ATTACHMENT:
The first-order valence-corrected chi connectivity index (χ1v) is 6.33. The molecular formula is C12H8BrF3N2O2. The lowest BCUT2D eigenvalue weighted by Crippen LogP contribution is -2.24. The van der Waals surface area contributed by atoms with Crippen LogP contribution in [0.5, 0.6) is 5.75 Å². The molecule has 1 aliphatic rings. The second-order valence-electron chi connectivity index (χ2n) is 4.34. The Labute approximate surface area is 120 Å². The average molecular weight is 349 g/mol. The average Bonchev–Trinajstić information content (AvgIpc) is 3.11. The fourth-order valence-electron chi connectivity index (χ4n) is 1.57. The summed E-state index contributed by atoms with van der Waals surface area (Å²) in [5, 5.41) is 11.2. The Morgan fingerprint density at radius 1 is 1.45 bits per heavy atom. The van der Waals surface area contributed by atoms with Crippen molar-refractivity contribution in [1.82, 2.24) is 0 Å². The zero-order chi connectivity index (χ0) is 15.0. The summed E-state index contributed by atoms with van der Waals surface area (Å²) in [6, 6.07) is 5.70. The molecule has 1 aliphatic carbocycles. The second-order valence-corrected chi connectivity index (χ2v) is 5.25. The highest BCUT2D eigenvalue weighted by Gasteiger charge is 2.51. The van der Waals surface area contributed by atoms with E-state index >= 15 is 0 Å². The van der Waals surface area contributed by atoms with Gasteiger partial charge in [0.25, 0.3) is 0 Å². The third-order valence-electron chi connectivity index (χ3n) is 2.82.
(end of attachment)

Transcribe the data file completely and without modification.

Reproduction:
The first-order valence-corrected chi connectivity index (χ1v) is 6.33. The molecular formula is C12H8BrF3N2O2. The lowest BCUT2D eigenvalue weighted by Crippen LogP contribution is -2.24. The van der Waals surface area contributed by atoms with Crippen LogP contribution in [0.5, 0.6) is 5.75 Å². The molecule has 1 aliphatic rings. The second-order valence-electron chi connectivity index (χ2n) is 4.34. The Labute approximate surface area is 120 Å². The average molecular weight is 349 g/mol. The average Bonchev–Trinajstić information content (AvgIpc) is 3.11. The fourth-order valence-electron chi connectivity index (χ4n) is 1.57. The summed E-state index contributed by atoms with van der Waals surface area (Å²) in [5, 5.41) is 11.2. The Morgan fingerprint density at radius 1 is 1.45 bits per heavy atom. The van der Waals surface area contributed by atoms with Crippen molar-refractivity contribution in [1.82, 2.24) is 0 Å². The zero-order chi connectivity index (χ0) is 15.0. The summed E-state index contributed by atoms with van der Waals surface area (Å²) in [6, 6.07) is 5.70. The molecule has 1 aliphatic carbocycles. The second-order valence-corrected chi connectivity index (χ2v) is 5.25. The highest BCUT2D eigenvalue weighted by Gasteiger charge is 2.51. The van der Waals surface area contributed by atoms with E-state index >= 15 is 0 Å². The van der Waals surface area contributed by atoms with Gasteiger partial charge in [0.25, 0.3) is 0 Å². The third-order valence-electron chi connectivity index (χ3n) is 2.82.